Tips on How to Maintain a Pocket Knife

Pocket knife

Pocket knife is a versatile tool and invaluable in many situations. How do you keep it in perfect working condition and help it last? Glad you asked! For that to happen, you’ll need to use good maintenance habits. Below, we’ve listed a few tips:

Clean your knife

A good habit to cultivate is to wipe the blade thoroughly after each use.  Still, once in a while you need to clean it more comprehensively. So, get your cleaning tools ready, such as a toothpick, toothbrush, a soft cloth and knife cleaning liquid or mild dishwashing detergent and water. Wipe the knife down with the liquid or soapy water and use the toothpick to get into the corners. It is particularly important to keep the pivot free from debris. Rinse and dry the knife IMMEDIATELY, especially if it has a high carbon steel blade. A couple of drops of household oil on the blade will help prevent rust (this is more important for high carbon than stainless steel). Some owners like to take the knife apart but you can also lose the warranty if you do that.

Oil keeps it running smooth

It is not necessary to lubricate a knife you have recently purchased from a factory. Those are already lubricated. Remember that new knives may take time to break in and open and close easily so there is no need to oil your knife, at least not initially. Later, after some use, you can lubricate the blade every now and then. (There are quality lubricants on the market that you can get with good research.)  Coat the blade lightly and use a few drops on the pivot to prevent rust and enable smooth opening of the knife.

A sharp knife is a good knife

Keep the knife sharp and ready. As the cliché goes, a sharp knife is safer to use than a dull one.  Besides keeping your fingers safe, a sharp knife is also a lot more efficient. There are many types of knife sharpeners but these three are common and trusted.

Fight rust

More than breaks or clumsy owners a blade’s number one curse is rust. There are different types of rust; some are manageable while others require more effort to clean.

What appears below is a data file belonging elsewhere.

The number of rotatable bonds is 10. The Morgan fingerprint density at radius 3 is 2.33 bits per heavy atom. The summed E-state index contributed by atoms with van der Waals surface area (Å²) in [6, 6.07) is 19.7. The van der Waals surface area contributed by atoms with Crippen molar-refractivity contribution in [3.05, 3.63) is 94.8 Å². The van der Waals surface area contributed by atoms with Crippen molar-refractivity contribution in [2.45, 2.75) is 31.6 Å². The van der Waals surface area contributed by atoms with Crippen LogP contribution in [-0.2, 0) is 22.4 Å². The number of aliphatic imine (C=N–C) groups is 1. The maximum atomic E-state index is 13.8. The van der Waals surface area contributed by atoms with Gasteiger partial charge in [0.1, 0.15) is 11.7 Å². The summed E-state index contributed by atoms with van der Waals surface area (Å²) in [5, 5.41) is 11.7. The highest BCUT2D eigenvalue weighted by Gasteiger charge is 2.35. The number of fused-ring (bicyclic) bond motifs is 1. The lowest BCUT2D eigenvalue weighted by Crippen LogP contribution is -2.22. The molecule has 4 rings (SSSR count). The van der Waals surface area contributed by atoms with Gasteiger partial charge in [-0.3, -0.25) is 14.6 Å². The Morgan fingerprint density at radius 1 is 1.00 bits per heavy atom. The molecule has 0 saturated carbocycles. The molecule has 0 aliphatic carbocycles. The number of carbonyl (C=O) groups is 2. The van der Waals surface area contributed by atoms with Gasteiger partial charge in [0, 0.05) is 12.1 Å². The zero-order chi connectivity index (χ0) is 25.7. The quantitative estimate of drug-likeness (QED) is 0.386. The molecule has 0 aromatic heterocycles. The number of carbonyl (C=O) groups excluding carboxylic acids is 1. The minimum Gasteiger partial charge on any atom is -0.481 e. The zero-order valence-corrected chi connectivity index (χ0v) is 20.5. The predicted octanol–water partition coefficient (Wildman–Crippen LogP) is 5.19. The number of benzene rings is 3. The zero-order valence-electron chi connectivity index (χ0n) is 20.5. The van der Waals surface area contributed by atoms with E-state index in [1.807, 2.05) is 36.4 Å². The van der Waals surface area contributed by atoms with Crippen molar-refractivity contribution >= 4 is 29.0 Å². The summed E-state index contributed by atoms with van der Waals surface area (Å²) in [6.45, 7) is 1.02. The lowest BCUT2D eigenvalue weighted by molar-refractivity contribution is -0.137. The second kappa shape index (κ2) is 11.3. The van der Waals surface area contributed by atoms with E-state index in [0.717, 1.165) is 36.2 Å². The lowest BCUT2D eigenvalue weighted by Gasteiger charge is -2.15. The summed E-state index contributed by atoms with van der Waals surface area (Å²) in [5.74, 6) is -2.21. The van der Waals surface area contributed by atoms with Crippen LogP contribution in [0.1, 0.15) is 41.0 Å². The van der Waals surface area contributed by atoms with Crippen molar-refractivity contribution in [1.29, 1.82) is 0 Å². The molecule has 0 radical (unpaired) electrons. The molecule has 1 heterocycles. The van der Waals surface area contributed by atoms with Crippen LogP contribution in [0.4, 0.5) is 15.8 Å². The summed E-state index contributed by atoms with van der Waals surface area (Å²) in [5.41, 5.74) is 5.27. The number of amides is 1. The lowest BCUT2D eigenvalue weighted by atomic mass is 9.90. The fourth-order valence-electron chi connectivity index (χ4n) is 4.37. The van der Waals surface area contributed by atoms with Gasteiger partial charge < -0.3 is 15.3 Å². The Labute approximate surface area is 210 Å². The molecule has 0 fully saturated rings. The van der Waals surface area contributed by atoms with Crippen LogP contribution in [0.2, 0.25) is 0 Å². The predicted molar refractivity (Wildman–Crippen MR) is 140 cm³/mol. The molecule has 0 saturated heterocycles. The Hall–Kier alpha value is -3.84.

• Light rust comes off with a soft cloth and a knife cleaner or lubricating oil.
  • For heavy rust, a knife cleaner may not work so you have to purchase a rust-removing solution. Just ensure you are using a solution that does not discolor the blade.
  • Vegetables are also good blade cleaning agents. For instance, if you keep the blade stuck in potato for some time the rust can disappear.

And – this is important – do not use water to clean rust! Moisture causes rust.

Storage tips

You can store the knives closed or open. Some manufacturers prefer the latter, to decompress the springs inside. Clean and lightly lubricate the pivot and the bare metal parts before putting the knife away. Also, do not keep the knife in places that attract moisture.

DON’TS!

  • A knife is not a screwdriver. It does the job sometimes but you always run the risk of breaking the tip or messing up the shape of the blade.
  • Do not use the tip of the knife to pry. The tip is a weak part of the knife and not meant to be used as a prying tool.
  • Do not leave a knife wet. Wet means moisture and moisture means rust.
  • A knife is made of metal but that is no license to treat it roughly.  Knives break!

 If you have a pocket knife that you want to maintain in the best way possible we recommend you check out our Flitz Care Kit which comes with a cleaner, polish and wax protectant and a micro-fiber cloth for application. We also have other knife care and maintenance options. 

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Comments
12/27/2018 3:34 PM
When I was a lot younger than anyone today would allow a boy to carry a knife,  my source of knives was the ones the men in my family broke blades in through misuse.  They worked in mills and used knives as tools every day.  I always a  Case or other name brand knife missing part or all of one blade.  I remember vividly, to this day,  I am 81,  when my grandfather gave me his stockman style Case because the blades were worn from sharpening and he replaced it.  I was about five!  Before ever starting to school.  I learned a valuable lesson in those days.  Knives are for cutting!  Misuse will break a good blade that would have given good service for years.